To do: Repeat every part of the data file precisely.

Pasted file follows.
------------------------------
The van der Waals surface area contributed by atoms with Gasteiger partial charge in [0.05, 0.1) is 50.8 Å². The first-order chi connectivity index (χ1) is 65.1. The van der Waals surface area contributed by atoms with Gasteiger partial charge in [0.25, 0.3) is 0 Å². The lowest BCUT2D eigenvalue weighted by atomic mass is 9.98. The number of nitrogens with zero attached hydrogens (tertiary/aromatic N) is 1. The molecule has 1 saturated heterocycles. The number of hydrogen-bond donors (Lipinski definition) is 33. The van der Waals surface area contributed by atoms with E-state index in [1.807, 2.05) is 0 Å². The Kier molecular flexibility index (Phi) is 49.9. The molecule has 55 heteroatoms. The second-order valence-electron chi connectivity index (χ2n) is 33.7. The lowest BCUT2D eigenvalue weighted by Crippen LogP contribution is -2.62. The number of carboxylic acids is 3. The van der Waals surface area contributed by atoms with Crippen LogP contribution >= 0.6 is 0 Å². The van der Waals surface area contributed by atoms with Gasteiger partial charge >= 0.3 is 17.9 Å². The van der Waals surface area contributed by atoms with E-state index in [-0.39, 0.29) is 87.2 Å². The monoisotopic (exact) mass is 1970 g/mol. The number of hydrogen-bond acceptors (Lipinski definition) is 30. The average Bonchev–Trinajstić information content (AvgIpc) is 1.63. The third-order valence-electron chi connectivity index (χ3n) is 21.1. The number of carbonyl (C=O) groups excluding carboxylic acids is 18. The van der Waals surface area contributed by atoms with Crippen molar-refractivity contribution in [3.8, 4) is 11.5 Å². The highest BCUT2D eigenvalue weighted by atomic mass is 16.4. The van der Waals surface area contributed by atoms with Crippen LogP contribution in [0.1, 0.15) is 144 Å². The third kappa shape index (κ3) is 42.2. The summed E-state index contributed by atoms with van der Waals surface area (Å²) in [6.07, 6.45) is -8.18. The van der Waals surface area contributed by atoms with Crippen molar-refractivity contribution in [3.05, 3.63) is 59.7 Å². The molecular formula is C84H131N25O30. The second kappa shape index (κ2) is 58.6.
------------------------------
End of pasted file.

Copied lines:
The van der Waals surface area contributed by atoms with Gasteiger partial charge in [0.05, 0.1) is 50.8 Å². The first-order chi connectivity index (χ1) is 65.1. The van der Waals surface area contributed by atoms with Gasteiger partial charge in [0.25, 0.3) is 0 Å². The lowest BCUT2D eigenvalue weighted by atomic mass is 9.98. The number of nitrogens with zero attached hydrogens (tertiary/aromatic N) is 1. The molecule has 1 saturated heterocycles. The number of hydrogen-bond donors (Lipinski definition) is 33. The van der Waals surface area contributed by atoms with E-state index in [1.807, 2.05) is 0 Å². The Kier molecular flexibility index (Phi) is 49.9. The molecule has 55 heteroatoms. The second-order valence-electron chi connectivity index (χ2n) is 33.7. The lowest BCUT2D eigenvalue weighted by Crippen LogP contribution is -2.62. The number of carboxylic acids is 3. The van der Waals surface area contributed by atoms with Crippen LogP contribution >= 0.6 is 0 Å². The van der Waals surface area contributed by atoms with Gasteiger partial charge >= 0.3 is 17.9 Å². The van der Waals surface area contributed by atoms with E-state index in [-0.39, 0.29) is 87.2 Å². The monoisotopic (exact) mass is 1970 g/mol. The number of hydrogen-bond acceptors (Lipinski definition) is 30. The average Bonchev–Trinajstić information content (AvgIpc) is 1.63. The third-order valence-electron chi connectivity index (χ3n) is 21.1. The number of carbonyl (C=O) groups excluding carboxylic acids is 18. The van der Waals surface area contributed by atoms with Crippen molar-refractivity contribution in [3.8, 4) is 11.5 Å². The highest BCUT2D eigenvalue weighted by atomic mass is 16.4. The van der Waals surface area contributed by atoms with Crippen LogP contribution in [0.1, 0.15) is 144 Å². The third kappa shape index (κ3) is 42.2. The summed E-state index contributed by atoms with van der Waals surface area (Å²) in [6.07, 6.45) is -8.18. The van der Waals surface area contributed by atoms with Crippen molar-refractivity contribution in [3.05, 3.63) is 59.7 Å². The molecular formula is C84H131N25O30. The second kappa shape index (κ2) is 58.6.